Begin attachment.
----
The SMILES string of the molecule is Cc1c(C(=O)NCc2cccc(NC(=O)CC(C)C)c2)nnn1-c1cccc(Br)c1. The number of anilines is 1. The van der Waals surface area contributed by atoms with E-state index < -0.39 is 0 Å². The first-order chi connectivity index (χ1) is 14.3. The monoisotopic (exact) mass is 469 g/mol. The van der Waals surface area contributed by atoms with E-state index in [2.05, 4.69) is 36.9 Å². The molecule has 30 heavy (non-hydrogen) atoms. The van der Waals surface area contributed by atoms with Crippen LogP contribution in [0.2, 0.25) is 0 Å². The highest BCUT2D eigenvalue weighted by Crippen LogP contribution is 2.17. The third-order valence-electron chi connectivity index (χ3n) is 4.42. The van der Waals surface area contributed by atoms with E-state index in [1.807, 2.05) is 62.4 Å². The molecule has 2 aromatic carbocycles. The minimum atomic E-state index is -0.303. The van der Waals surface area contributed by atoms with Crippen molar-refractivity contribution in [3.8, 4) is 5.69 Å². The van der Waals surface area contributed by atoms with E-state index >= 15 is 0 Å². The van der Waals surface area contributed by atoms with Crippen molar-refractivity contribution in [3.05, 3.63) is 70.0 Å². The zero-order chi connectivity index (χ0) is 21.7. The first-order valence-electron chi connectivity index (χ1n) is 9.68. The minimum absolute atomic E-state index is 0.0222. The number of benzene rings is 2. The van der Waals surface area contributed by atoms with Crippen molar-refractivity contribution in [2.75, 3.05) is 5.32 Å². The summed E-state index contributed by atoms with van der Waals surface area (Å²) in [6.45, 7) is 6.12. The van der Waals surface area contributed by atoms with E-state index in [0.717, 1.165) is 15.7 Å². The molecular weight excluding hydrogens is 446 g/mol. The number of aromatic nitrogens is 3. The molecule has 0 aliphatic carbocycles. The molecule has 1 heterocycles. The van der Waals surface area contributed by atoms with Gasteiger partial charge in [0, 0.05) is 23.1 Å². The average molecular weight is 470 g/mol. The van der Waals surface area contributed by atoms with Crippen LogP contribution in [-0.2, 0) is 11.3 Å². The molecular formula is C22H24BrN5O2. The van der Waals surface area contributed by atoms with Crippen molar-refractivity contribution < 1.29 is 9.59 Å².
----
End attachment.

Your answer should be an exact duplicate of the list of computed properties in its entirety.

The SMILES string of the molecule is Cc1c(C(=O)NCc2cccc(NC(=O)CC(C)C)c2)nnn1-c1cccc(Br)c1. The number of anilines is 1. The van der Waals surface area contributed by atoms with E-state index < -0.39 is 0 Å². The first-order chi connectivity index (χ1) is 14.3. The monoisotopic (exact) mass is 469 g/mol. The van der Waals surface area contributed by atoms with E-state index in [2.05, 4.69) is 36.9 Å². The molecule has 30 heavy (non-hydrogen) atoms. The van der Waals surface area contributed by atoms with Crippen LogP contribution in [0.2, 0.25) is 0 Å². The highest BCUT2D eigenvalue weighted by Crippen LogP contribution is 2.17. The third-order valence-electron chi connectivity index (χ3n) is 4.42. The van der Waals surface area contributed by atoms with E-state index in [1.807, 2.05) is 62.4 Å². The molecule has 2 aromatic carbocycles. The minimum atomic E-state index is -0.303. The van der Waals surface area contributed by atoms with Crippen molar-refractivity contribution in [3.8, 4) is 5.69 Å². The van der Waals surface area contributed by atoms with E-state index >= 15 is 0 Å². The van der Waals surface area contributed by atoms with Crippen molar-refractivity contribution in [3.05, 3.63) is 70.0 Å². The zero-order chi connectivity index (χ0) is 21.7. The first-order valence-electron chi connectivity index (χ1n) is 9.68. The minimum absolute atomic E-state index is 0.0222. The number of benzene rings is 2. The van der Waals surface area contributed by atoms with Crippen molar-refractivity contribution in [2.75, 3.05) is 5.32 Å². The summed E-state index contributed by atoms with van der Waals surface area (Å²) in [6.45, 7) is 6.12. The van der Waals surface area contributed by atoms with E-state index in [0.717, 1.165) is 15.7 Å². The molecular weight excluding hydrogens is 446 g/mol. The number of aromatic nitrogens is 3. The molecule has 0 aliphatic carbocycles. The molecule has 1 heterocycles. The van der Waals surface area contributed by atoms with Gasteiger partial charge in [0, 0.05) is 23.1 Å². The average molecular weight is 470 g/mol. The van der Waals surface area contributed by atoms with Crippen LogP contribution in [-0.2, 0) is 11.3 Å². The molecular formula is C22H24BrN5O2. The van der Waals surface area contributed by atoms with Crippen molar-refractivity contribution < 1.29 is 9.59 Å².